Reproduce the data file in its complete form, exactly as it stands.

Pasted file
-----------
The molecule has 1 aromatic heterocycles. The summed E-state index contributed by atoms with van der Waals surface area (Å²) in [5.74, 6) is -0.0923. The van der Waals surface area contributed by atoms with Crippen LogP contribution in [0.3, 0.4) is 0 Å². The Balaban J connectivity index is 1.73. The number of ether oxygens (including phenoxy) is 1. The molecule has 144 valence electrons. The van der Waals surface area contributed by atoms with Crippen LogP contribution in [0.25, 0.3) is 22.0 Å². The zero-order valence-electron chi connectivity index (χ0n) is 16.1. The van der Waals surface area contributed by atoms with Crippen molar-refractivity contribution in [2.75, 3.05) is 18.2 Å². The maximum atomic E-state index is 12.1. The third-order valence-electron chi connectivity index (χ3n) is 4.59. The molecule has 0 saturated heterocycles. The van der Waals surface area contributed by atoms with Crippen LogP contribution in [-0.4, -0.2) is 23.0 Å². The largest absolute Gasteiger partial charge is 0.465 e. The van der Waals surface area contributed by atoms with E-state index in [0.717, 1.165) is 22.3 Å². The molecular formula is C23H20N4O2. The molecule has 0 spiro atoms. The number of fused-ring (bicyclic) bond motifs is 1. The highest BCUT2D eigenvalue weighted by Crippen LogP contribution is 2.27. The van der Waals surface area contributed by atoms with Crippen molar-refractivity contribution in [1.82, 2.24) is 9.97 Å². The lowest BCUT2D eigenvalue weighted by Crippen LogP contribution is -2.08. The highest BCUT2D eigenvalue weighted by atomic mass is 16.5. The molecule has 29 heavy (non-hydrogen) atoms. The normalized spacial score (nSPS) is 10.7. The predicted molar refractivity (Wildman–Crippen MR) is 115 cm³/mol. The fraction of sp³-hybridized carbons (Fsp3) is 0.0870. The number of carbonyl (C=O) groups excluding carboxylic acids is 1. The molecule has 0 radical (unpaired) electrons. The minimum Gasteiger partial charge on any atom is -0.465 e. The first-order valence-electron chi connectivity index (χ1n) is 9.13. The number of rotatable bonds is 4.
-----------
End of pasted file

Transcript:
The molecule has 1 aromatic heterocycles. The summed E-state index contributed by atoms with van der Waals surface area (Å²) in [5.74, 6) is -0.0923. The van der Waals surface area contributed by atoms with Crippen LogP contribution in [0.3, 0.4) is 0 Å². The Balaban J connectivity index is 1.73. The number of ether oxygens (including phenoxy) is 1. The molecule has 144 valence electrons. The van der Waals surface area contributed by atoms with Crippen LogP contribution in [0.25, 0.3) is 22.0 Å². The zero-order valence-electron chi connectivity index (χ0n) is 16.1. The van der Waals surface area contributed by atoms with Crippen molar-refractivity contribution in [2.75, 3.05) is 18.2 Å². The maximum atomic E-state index is 12.1. The third-order valence-electron chi connectivity index (χ3n) is 4.59. The molecule has 0 saturated heterocycles. The van der Waals surface area contributed by atoms with Crippen LogP contribution in [-0.4, -0.2) is 23.0 Å². The largest absolute Gasteiger partial charge is 0.465 e. The van der Waals surface area contributed by atoms with E-state index in [0.717, 1.165) is 22.3 Å². The molecular formula is C23H20N4O2. The molecule has 0 spiro atoms. The number of fused-ring (bicyclic) bond motifs is 1. The highest BCUT2D eigenvalue weighted by Crippen LogP contribution is 2.27. The van der Waals surface area contributed by atoms with Crippen molar-refractivity contribution in [1.82, 2.24) is 9.97 Å². The lowest BCUT2D eigenvalue weighted by Crippen LogP contribution is -2.08. The highest BCUT2D eigenvalue weighted by atomic mass is 16.5. The molecule has 29 heavy (non-hydrogen) atoms. The normalized spacial score (nSPS) is 10.7. The predicted molar refractivity (Wildman–Crippen MR) is 115 cm³/mol. The fraction of sp³-hybridized carbons (Fsp3) is 0.0870. The number of carbonyl (C=O) groups excluding carboxylic acids is 1. The molecule has 0 radical (unpaired) electrons. The minimum Gasteiger partial charge on any atom is -0.465 e. The first-order valence-electron chi connectivity index (χ1n) is 9.13. The number of rotatable bonds is 4.